Goethite (pronounced: “Gertite”) forms by the oxidation of iron-rich deposits. It was named after the German multi-disciplinarian Johann Wolfgang von Goethe. It usually occurs as massive, botryoidal or stalactitic formations and tends to be found in soil and other low-temperature environments. It is in the hydroxide group with a hardness of 5 to 5 ½ and is blackish brown, or reddish to yellowish brown. It is opaque and has an orange to brownish streak. The luster is usually dull, but can be shiny on the crystal faces.
Goethite has been used since prehistoric times for its use as a pigment. Evidence has been found of its use in paint pigment samples taken from the caves of Lascaux in Southwestern France, dating back over 16,000 years. It was first described in the scientific literature in 1806 for occurrences in the Mesabi iron ore district of Minnesota.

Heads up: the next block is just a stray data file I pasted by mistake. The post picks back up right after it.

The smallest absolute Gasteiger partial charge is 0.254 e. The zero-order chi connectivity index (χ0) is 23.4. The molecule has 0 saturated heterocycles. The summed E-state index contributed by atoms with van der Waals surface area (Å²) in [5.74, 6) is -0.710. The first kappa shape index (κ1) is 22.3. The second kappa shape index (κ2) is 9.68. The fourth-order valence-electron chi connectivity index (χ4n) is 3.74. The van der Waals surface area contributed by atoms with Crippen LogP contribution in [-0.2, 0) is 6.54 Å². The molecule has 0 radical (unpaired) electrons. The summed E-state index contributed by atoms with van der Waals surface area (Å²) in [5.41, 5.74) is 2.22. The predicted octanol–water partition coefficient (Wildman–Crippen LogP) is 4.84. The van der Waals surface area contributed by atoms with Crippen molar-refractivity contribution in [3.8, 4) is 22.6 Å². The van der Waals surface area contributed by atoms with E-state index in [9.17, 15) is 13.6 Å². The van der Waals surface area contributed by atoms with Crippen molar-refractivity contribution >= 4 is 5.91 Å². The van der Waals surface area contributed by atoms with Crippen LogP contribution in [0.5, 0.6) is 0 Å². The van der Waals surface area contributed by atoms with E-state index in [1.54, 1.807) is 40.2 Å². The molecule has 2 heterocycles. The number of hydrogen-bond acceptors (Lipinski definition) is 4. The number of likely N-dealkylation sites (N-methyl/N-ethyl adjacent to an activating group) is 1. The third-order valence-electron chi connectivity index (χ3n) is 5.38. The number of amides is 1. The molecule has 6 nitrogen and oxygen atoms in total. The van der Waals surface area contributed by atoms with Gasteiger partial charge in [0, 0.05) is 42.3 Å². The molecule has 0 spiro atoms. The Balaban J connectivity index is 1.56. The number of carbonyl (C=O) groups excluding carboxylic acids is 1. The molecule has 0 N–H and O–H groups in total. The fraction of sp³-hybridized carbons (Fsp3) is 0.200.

Goethite is found all over the planet, but the most significant deposits are found in England, Australia, Cuba, Michigan, Minnesota, Missouri, Colorado, Alabama, Georgia, Virginia, and Tennessee. It was also found by NASA’s Spirit Rover, providing strong evidence for the presence of liquid water on the planet Mars at some point in its geologic past.
The metaphysical properties of goethite are believed to help you to enjoy the journey in life. It inspires pragmatism with imagination, bringing energy to pursuits of discovery. It also is thought to enhance communication and to provide for intensified concentration. It can facilitate body-building and also be used in the treatment of disorders associated with the ears, nose, throat, intestines, veins, and esophagus.